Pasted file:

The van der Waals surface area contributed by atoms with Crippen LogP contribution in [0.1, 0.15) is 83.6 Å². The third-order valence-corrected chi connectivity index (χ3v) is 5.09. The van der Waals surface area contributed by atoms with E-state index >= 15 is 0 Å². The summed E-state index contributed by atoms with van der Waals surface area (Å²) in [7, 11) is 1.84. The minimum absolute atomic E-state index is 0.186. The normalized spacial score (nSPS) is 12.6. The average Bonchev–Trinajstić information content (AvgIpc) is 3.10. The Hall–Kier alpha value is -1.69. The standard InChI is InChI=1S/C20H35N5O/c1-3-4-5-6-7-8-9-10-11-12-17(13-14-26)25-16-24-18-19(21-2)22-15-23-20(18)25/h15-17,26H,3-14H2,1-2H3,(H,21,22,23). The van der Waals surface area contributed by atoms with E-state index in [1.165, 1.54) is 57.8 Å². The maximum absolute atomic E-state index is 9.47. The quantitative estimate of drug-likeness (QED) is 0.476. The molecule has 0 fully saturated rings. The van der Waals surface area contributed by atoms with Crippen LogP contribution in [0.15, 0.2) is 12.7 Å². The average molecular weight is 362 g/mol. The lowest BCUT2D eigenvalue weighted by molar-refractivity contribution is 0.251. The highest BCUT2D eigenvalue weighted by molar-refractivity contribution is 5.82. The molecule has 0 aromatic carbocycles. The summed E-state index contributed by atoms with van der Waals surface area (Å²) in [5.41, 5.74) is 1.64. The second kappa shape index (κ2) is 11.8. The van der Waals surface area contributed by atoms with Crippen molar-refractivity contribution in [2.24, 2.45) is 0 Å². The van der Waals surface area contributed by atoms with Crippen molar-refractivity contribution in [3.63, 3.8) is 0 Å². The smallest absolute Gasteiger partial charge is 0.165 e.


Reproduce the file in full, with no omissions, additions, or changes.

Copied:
The van der Waals surface area contributed by atoms with Crippen LogP contribution in [0.1, 0.15) is 83.6 Å². The third-order valence-corrected chi connectivity index (χ3v) is 5.09. The van der Waals surface area contributed by atoms with E-state index >= 15 is 0 Å². The summed E-state index contributed by atoms with van der Waals surface area (Å²) in [7, 11) is 1.84. The minimum absolute atomic E-state index is 0.186. The normalized spacial score (nSPS) is 12.6. The average Bonchev–Trinajstić information content (AvgIpc) is 3.10. The Hall–Kier alpha value is -1.69. The standard InChI is InChI=1S/C20H35N5O/c1-3-4-5-6-7-8-9-10-11-12-17(13-14-26)25-16-24-18-19(21-2)22-15-23-20(18)25/h15-17,26H,3-14H2,1-2H3,(H,21,22,23). The van der Waals surface area contributed by atoms with E-state index in [1.165, 1.54) is 57.8 Å². The maximum absolute atomic E-state index is 9.47. The quantitative estimate of drug-likeness (QED) is 0.476. The molecule has 0 fully saturated rings. The van der Waals surface area contributed by atoms with Crippen LogP contribution in [0.15, 0.2) is 12.7 Å². The average molecular weight is 362 g/mol. The lowest BCUT2D eigenvalue weighted by molar-refractivity contribution is 0.251. The highest BCUT2D eigenvalue weighted by molar-refractivity contribution is 5.82. The molecule has 0 aromatic carbocycles. The summed E-state index contributed by atoms with van der Waals surface area (Å²) in [5.41, 5.74) is 1.64. The second kappa shape index (κ2) is 11.8. The van der Waals surface area contributed by atoms with Crippen molar-refractivity contribution in [2.24, 2.45) is 0 Å². The van der Waals surface area contributed by atoms with Crippen molar-refractivity contribution in [3.63, 3.8) is 0 Å². The smallest absolute Gasteiger partial charge is 0.165 e.